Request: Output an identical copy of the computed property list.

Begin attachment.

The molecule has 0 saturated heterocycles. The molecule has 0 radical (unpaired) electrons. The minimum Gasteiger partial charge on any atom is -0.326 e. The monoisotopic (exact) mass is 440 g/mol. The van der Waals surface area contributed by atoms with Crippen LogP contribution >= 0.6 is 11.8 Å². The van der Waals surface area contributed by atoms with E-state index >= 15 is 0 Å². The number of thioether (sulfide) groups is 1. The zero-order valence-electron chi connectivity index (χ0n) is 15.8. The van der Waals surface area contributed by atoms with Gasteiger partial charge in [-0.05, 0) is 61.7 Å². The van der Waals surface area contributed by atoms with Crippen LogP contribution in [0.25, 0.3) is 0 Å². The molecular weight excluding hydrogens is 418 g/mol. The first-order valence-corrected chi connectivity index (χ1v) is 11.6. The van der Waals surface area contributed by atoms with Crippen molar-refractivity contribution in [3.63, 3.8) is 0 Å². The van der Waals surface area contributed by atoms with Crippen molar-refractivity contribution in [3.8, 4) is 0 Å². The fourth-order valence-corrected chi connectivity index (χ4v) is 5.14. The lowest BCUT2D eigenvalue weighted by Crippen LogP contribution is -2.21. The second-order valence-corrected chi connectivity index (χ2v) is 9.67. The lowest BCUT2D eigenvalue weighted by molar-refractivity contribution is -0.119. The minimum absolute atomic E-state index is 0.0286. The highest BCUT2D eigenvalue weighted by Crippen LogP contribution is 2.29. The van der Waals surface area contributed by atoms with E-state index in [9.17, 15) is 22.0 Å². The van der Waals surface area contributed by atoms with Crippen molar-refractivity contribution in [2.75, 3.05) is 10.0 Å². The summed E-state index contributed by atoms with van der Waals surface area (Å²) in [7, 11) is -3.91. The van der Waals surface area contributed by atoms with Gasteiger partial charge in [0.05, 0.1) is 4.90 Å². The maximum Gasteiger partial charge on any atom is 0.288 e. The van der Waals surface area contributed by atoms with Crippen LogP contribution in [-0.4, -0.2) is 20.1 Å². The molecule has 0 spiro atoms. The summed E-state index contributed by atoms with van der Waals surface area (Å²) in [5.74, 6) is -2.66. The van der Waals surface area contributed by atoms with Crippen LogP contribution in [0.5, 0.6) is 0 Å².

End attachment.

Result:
The molecule has 0 saturated heterocycles. The molecule has 0 radical (unpaired) electrons. The minimum Gasteiger partial charge on any atom is -0.326 e. The monoisotopic (exact) mass is 440 g/mol. The van der Waals surface area contributed by atoms with Crippen LogP contribution >= 0.6 is 11.8 Å². The van der Waals surface area contributed by atoms with E-state index >= 15 is 0 Å². The number of thioether (sulfide) groups is 1. The zero-order valence-electron chi connectivity index (χ0n) is 15.8. The van der Waals surface area contributed by atoms with Gasteiger partial charge in [-0.05, 0) is 61.7 Å². The van der Waals surface area contributed by atoms with Crippen LogP contribution in [0.25, 0.3) is 0 Å². The molecular weight excluding hydrogens is 418 g/mol. The first-order valence-corrected chi connectivity index (χ1v) is 11.6. The van der Waals surface area contributed by atoms with Crippen molar-refractivity contribution in [3.63, 3.8) is 0 Å². The van der Waals surface area contributed by atoms with Crippen molar-refractivity contribution in [3.8, 4) is 0 Å². The fourth-order valence-corrected chi connectivity index (χ4v) is 5.14. The lowest BCUT2D eigenvalue weighted by Crippen LogP contribution is -2.21. The second-order valence-corrected chi connectivity index (χ2v) is 9.67. The lowest BCUT2D eigenvalue weighted by molar-refractivity contribution is -0.119. The minimum absolute atomic E-state index is 0.0286. The highest BCUT2D eigenvalue weighted by Crippen LogP contribution is 2.29. The van der Waals surface area contributed by atoms with E-state index in [9.17, 15) is 22.0 Å². The van der Waals surface area contributed by atoms with Crippen molar-refractivity contribution in [2.75, 3.05) is 10.0 Å². The summed E-state index contributed by atoms with van der Waals surface area (Å²) in [7, 11) is -3.91. The van der Waals surface area contributed by atoms with Gasteiger partial charge in [0.05, 0.1) is 4.90 Å². The maximum Gasteiger partial charge on any atom is 0.288 e. The van der Waals surface area contributed by atoms with Crippen LogP contribution in [-0.4, -0.2) is 20.1 Å². The molecule has 0 spiro atoms. The summed E-state index contributed by atoms with van der Waals surface area (Å²) in [5.74, 6) is -2.66. The van der Waals surface area contributed by atoms with Crippen LogP contribution in [0.5, 0.6) is 0 Å².